In August 2016 the FT switched from on-premises Splunk to Splunk Cloud (SaaS). Since then we have seen big improvements in the service:
- Searches are faster than ever before
- Uptime is near 100%
- New features and security updates are deployed frequently
One interesting new feature of Splunk Cloud is called HTTP Event Collector (HEC). HEC is an API that enables applications to send data directly to Splunk without having to rely on intermediate forwarder nodes. Token-based authentication and SSL encryption ensures that communication between peers is secure.
HEC supports raw and JSON formatted event payloads. Using JSON formatted payloads enables to batch multiple events into single JSON document which makes data delivery more efficient as multiple events can be delivered within a single HTTP request.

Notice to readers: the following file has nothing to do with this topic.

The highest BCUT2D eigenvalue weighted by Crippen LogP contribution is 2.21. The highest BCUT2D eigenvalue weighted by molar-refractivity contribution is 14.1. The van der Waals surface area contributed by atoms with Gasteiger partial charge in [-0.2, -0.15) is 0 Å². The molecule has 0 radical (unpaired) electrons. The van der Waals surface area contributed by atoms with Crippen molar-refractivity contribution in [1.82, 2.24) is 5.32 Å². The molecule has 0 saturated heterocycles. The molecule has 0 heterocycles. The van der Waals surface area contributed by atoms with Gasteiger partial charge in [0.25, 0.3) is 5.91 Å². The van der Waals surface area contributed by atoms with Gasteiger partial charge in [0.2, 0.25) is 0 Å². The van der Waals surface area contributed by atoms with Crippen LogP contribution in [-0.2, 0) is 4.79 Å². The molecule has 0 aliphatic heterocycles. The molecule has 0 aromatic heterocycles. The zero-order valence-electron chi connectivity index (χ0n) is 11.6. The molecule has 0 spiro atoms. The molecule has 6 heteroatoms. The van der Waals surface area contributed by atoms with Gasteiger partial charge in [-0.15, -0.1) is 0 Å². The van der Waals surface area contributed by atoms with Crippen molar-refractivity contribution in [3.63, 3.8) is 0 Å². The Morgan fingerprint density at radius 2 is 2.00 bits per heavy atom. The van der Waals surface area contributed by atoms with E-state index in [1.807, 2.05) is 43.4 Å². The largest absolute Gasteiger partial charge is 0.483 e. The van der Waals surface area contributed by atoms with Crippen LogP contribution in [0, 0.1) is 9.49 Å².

Time before HEC
Before I dive into technical details let’s look at what motivated us to start looking at HEC.
I’m a member of the Integration Engineering team and I’m currently embedded in Universal Publishing (UP) team. The problem that I was recently asked to investigate relates to log delivery to Splunk Cloud. Logs sent from UP clusters took several hours to appear in Splunk. This caused various issues with Splunk dashboards and alerts, and slowed down troubleshooting process as we didn’t have data instantly available in Splunk.
The following screenshot highlights the issue where event that was logged at 7:45am (see Real Timestamp) appears in Splunk 8 hours and 45 minutes later at 4:30pm (see Splunk Timestamp). Continue reading “Splunk HTTP Event Collector: Direct pipe to Splunk”